One of the more productive features I’ve embraced is the multiple desktops. I tend to compartmentalize tasks, and being able to actually do that visually, helps me focus on what I’m doing, and keep my process organized.
I use Windows at my day job and I was thrilled when I saw that Windows 10 was adding this feature. Unfortunately it comes up short due to one major flaw in the UX, the implementation.
OS X splits the various programs running in to the program and the windows (or instances) of that program. Windows does that too. OS X indicates which programs are running in the dock with a little dot underneath the icon of that program. Windows does too.
But here’s where Windows, sadly, goes amiss. In OS X you can have different instances of a program running in multiple desktops. No matter which desktop you’re on, if the program is active on ANY desktop, it will show a dot under the icon. If you click that icon it will (should at least) take you to the most recent instance of that program regardless of the desktop that instance is in. Yes, it could work a little more smoothly as it doesn’t always work that way, but it DOES indicate that it’s running somewhere.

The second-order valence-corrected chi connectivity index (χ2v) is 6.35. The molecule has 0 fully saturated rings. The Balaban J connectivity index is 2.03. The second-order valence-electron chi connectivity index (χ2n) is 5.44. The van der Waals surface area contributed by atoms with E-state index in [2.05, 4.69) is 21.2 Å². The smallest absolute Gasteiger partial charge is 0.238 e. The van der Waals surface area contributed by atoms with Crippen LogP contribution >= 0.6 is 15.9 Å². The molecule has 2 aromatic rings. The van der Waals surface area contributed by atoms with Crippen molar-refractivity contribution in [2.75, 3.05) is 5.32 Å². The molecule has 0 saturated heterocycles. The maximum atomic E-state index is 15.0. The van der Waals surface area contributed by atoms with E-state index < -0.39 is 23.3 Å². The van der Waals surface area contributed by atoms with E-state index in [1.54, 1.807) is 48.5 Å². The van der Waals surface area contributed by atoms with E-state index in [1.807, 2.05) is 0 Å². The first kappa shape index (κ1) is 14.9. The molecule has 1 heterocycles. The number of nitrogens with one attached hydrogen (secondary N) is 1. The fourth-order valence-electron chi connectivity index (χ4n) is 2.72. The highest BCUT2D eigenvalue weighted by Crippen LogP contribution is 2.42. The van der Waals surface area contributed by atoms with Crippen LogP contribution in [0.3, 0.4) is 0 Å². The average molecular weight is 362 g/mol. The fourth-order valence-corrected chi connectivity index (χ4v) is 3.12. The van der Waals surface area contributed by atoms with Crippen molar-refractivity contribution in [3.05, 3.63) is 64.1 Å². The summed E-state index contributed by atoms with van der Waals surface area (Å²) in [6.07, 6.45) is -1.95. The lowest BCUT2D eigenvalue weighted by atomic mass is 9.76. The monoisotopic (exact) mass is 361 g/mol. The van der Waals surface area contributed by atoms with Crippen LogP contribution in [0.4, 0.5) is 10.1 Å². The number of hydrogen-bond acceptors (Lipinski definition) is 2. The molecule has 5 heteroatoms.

Windows 10 separates completely between desktops so that there is no connection between the programs running on the different desktops. This means that when I need a program, I can’t see that it’s running on a different desktop, because the dock only shows me what’s running on the current desktop I’m on. This leads to unnecessary instances of a program running leaving the benefits of the multiple desktops mute and void.
If I don’t know what’s running on my computer I’ll never find that instance, or I’ll waste time trying to find it. If I need my email and I don’t see it’s open, I’ll open it up again. If I waste time looking for it on the 5 different desktops I have open I lost the benefits of having multiple desktops.
True, multiple desktops came in on the Mac in 2009 with OS X 10.5 “Leopard”, and true, it wasn’t great with it came out either. But I had hoped that Microsoft would learn from Apple’s mistakes with this feature.
All in all, I must saw that upgrading from Windows 7 to Windows 10 has been painless, it’s a shame it wasn’t eventful.